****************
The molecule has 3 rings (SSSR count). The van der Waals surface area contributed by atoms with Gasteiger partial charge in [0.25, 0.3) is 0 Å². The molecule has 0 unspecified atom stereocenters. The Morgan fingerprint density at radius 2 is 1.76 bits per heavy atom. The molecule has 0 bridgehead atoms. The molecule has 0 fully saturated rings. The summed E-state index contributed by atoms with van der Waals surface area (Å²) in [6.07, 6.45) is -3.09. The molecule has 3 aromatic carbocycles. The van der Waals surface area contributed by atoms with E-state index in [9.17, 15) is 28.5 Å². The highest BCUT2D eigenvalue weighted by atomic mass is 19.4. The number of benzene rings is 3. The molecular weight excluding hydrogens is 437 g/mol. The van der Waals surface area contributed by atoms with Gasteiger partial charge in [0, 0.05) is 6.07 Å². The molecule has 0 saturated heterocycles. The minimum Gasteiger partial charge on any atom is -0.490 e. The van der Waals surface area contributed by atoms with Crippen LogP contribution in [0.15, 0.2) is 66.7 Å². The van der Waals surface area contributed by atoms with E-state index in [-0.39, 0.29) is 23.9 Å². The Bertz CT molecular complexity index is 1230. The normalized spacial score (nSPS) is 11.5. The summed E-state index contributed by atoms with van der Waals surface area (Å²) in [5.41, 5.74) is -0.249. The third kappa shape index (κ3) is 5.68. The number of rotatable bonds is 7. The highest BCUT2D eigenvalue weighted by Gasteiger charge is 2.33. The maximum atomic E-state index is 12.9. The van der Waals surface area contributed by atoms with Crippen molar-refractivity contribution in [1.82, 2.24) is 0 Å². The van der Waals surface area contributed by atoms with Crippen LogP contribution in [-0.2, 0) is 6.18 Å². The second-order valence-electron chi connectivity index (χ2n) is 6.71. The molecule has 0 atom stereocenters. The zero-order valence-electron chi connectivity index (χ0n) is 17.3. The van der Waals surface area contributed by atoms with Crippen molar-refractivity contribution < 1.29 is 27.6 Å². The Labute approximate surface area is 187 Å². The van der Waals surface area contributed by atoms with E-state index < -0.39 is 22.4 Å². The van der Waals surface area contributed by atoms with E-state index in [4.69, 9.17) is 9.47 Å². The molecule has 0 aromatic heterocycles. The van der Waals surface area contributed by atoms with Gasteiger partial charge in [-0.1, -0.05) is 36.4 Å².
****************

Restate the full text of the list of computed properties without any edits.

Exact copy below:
The molecule has 3 rings (SSSR count). The van der Waals surface area contributed by atoms with Gasteiger partial charge in [0.25, 0.3) is 0 Å². The molecule has 0 unspecified atom stereocenters. The Morgan fingerprint density at radius 2 is 1.76 bits per heavy atom. The molecule has 0 bridgehead atoms. The molecule has 0 fully saturated rings. The summed E-state index contributed by atoms with van der Waals surface area (Å²) in [6.07, 6.45) is -3.09. The molecule has 3 aromatic carbocycles. The van der Waals surface area contributed by atoms with E-state index in [9.17, 15) is 28.5 Å². The highest BCUT2D eigenvalue weighted by atomic mass is 19.4. The number of benzene rings is 3. The molecular weight excluding hydrogens is 437 g/mol. The van der Waals surface area contributed by atoms with Gasteiger partial charge in [0, 0.05) is 6.07 Å². The molecule has 0 saturated heterocycles. The minimum Gasteiger partial charge on any atom is -0.490 e. The van der Waals surface area contributed by atoms with Crippen LogP contribution in [0.15, 0.2) is 66.7 Å². The van der Waals surface area contributed by atoms with E-state index in [-0.39, 0.29) is 23.9 Å². The Bertz CT molecular complexity index is 1230. The normalized spacial score (nSPS) is 11.5. The summed E-state index contributed by atoms with van der Waals surface area (Å²) in [5.41, 5.74) is -0.249. The third kappa shape index (κ3) is 5.68. The number of rotatable bonds is 7. The highest BCUT2D eigenvalue weighted by Gasteiger charge is 2.33. The maximum atomic E-state index is 12.9. The van der Waals surface area contributed by atoms with Crippen molar-refractivity contribution in [1.82, 2.24) is 0 Å². The van der Waals surface area contributed by atoms with Crippen LogP contribution in [-0.2, 0) is 6.18 Å². The second-order valence-electron chi connectivity index (χ2n) is 6.71. The molecule has 0 atom stereocenters. The zero-order valence-electron chi connectivity index (χ0n) is 17.3. The van der Waals surface area contributed by atoms with Crippen molar-refractivity contribution < 1.29 is 27.6 Å². The Labute approximate surface area is 187 Å². The van der Waals surface area contributed by atoms with E-state index < -0.39 is 22.4 Å². The van der Waals surface area contributed by atoms with E-state index in [4.69, 9.17) is 9.47 Å². The molecule has 0 aromatic heterocycles. The van der Waals surface area contributed by atoms with Gasteiger partial charge in [-0.1, -0.05) is 36.4 Å².